Most of the time, I enjoyed and wanted to be with and care for my Dad. Over time, Dad needed more support and the demands on my time became more.   However, I ended up not meeting my own needs; becoming the martyr. When things got too much, I would turn into a bitch and not be the nice loving daughter anymore.   Something I wasn’t proud of.   

I was limited in the time I spent with my friends. So, I didn’t want that time to be all about me, my frustrations and difficulties. I wanted it to be normal and an escape, So I bottled up my feelings with no outlet for them.    

I decided to try the counselling service not knowing what to expect or if it would help. I am so glad I did.  

Each week, there was someone there who just listened to me and heard my story. They understood the demands of being a carer and what I was going through.  The counsellor listened with compassion and without judgement.  I could say anything and be heard. It was a safe place.  

The sessions became my safety valve; I let off steam and had a good cry.  I could look at things in a more rational way. Then I could work out what I needed to do.  

This helped me stay a loving and supportive daughter.  It helped improve both my mental health and my relationship with my Dad.     

Everyone has times when things become too much. I now realise that reaching out for help is the best thing that you can do.  So, don’t carry on like me being Superwoman or Superman. Instead, ask for help if you need it. It is available. 

"My mental health was just as important as my caring role" by Ortrud

I was born 8 months before the end of the War in an area that became East Germany. I still remember when we fled in March 1949 from the East to West. 

I had two older sisters. The eldest was very unkind to me.  I felt I could not turn to my mother which gave me a sense of loneliness and being unwanted.  I withdrew into myself.  I never learnt to stand up for myself and be confident.  

My second husband has MS. A few years ago he became incontinent, especially at night.  This made my caring role more stressful. He is now wheelchair-bound.  As stress worsens MS, I tried to keep all the difficulties from my past from him, but he sensed that I was unhappy.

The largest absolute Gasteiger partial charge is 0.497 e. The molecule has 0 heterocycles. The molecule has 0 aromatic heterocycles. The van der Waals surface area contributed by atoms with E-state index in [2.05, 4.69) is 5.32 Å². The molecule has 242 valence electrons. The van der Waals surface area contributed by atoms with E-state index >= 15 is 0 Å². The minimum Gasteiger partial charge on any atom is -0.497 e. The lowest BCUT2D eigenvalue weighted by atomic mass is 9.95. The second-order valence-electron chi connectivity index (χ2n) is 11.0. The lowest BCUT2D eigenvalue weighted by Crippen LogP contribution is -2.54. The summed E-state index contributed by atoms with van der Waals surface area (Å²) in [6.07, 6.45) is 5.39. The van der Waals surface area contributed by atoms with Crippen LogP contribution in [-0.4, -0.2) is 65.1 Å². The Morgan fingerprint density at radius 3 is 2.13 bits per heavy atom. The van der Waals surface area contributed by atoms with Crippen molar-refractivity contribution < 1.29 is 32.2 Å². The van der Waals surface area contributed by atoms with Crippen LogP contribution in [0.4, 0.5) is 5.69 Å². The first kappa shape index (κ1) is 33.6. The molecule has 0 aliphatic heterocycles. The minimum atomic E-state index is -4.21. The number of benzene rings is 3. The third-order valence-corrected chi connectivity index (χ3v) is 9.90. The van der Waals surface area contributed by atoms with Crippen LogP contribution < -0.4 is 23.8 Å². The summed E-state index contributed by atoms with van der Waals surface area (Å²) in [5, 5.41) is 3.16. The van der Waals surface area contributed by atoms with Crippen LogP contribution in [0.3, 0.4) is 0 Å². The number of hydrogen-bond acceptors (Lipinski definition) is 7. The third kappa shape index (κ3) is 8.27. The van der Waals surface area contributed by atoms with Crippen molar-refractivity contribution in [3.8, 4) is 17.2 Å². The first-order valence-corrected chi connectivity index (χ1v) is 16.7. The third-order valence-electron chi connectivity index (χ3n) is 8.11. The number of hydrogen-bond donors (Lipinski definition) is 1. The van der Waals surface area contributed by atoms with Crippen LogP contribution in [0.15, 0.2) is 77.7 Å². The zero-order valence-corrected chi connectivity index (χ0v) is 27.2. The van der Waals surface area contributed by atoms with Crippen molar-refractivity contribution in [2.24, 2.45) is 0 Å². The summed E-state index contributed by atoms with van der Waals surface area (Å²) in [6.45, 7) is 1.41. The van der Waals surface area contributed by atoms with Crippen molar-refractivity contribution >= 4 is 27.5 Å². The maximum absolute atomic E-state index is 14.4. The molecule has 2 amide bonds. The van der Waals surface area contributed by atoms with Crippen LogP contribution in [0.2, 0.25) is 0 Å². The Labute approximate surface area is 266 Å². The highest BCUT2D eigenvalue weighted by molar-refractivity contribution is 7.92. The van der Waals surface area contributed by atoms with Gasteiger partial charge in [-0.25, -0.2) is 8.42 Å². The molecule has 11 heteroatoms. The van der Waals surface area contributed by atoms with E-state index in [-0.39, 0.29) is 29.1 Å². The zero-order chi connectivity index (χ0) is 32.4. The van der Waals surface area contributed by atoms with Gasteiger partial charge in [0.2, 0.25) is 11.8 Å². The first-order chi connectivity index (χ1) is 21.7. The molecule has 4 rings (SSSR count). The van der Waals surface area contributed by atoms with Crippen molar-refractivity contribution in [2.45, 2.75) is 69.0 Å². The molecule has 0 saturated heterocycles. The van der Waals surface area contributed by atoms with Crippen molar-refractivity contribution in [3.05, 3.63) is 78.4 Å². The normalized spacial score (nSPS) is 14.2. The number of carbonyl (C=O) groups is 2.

I have always struggled to put my unhappiness to the back of my mind, into a mental wastepaper basket.  If it is too full, things fall out.   

In 2018, they assessed my husband for Telecare and the assessor noticed that I was feeling down.  She suggested I join the local carers organisation for support. My mental health was just as important as my caring role.   

During a carer meeting something triggered my mental wastepaper basket to spill.  I left the room as I did not want to cry in front of the others.  Another carer followed and mentioned that Carers in Bedfordshire provided counselling.   

I thought about it for a long time. Eventually I got in touch with the office.  After they assessed me, I was assigned a counsellor.  My first session started at the end of January this year.   

I was apprehensive before the first session. I did not know what to expect.  I hoped she would help me work through everything and show me how to empty, or at least order, my mental wastepaper basket.  The counsellor was kind and understanding. When the descriptions of my problems were a bit ‘untidy’ she asked questions.  I felt she empathised with me.    

She advised writing down every bad episode in my life.  That way I could lock it away in a filing cabinet.  Afterwards I felt a great relief.  In total I had 8 sessions, the last one was by telephone as lockdown had just started.  

My mental health has improved.  I have learnt a lot. I am still using the techniques especially during lockdown. My sons, their families and I phone or video call, but sometimes I feel sad as I would like to give them all a hug.   

If I hadn’t had counselling, I would be in a very dark place.  I strongly recommend this service to anybody who is struggling to cope.  It really helps you.